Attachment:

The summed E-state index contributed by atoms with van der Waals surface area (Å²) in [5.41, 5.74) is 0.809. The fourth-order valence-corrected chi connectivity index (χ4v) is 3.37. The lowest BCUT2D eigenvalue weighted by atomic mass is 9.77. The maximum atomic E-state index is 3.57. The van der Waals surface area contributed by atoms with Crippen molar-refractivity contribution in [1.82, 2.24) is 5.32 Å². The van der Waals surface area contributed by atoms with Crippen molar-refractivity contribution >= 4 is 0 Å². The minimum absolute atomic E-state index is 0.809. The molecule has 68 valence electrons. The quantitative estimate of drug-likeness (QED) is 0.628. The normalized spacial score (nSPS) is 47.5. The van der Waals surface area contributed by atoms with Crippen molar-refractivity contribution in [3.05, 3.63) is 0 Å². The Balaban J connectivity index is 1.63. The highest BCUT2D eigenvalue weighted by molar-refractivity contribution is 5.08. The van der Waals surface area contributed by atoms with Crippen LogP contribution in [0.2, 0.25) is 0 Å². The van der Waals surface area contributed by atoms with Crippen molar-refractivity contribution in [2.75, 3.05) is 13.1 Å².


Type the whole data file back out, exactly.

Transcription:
The summed E-state index contributed by atoms with van der Waals surface area (Å²) in [5.41, 5.74) is 0.809. The fourth-order valence-corrected chi connectivity index (χ4v) is 3.37. The lowest BCUT2D eigenvalue weighted by atomic mass is 9.77. The maximum atomic E-state index is 3.57. The van der Waals surface area contributed by atoms with Crippen molar-refractivity contribution in [1.82, 2.24) is 5.32 Å². The van der Waals surface area contributed by atoms with Crippen molar-refractivity contribution >= 4 is 0 Å². The minimum absolute atomic E-state index is 0.809. The molecule has 68 valence electrons. The quantitative estimate of drug-likeness (QED) is 0.628. The normalized spacial score (nSPS) is 47.5. The van der Waals surface area contributed by atoms with Crippen molar-refractivity contribution in [3.05, 3.63) is 0 Å². The Balaban J connectivity index is 1.63. The highest BCUT2D eigenvalue weighted by molar-refractivity contribution is 5.08. The van der Waals surface area contributed by atoms with Crippen LogP contribution in [0.2, 0.25) is 0 Å². The van der Waals surface area contributed by atoms with Crippen molar-refractivity contribution in [2.75, 3.05) is 13.1 Å².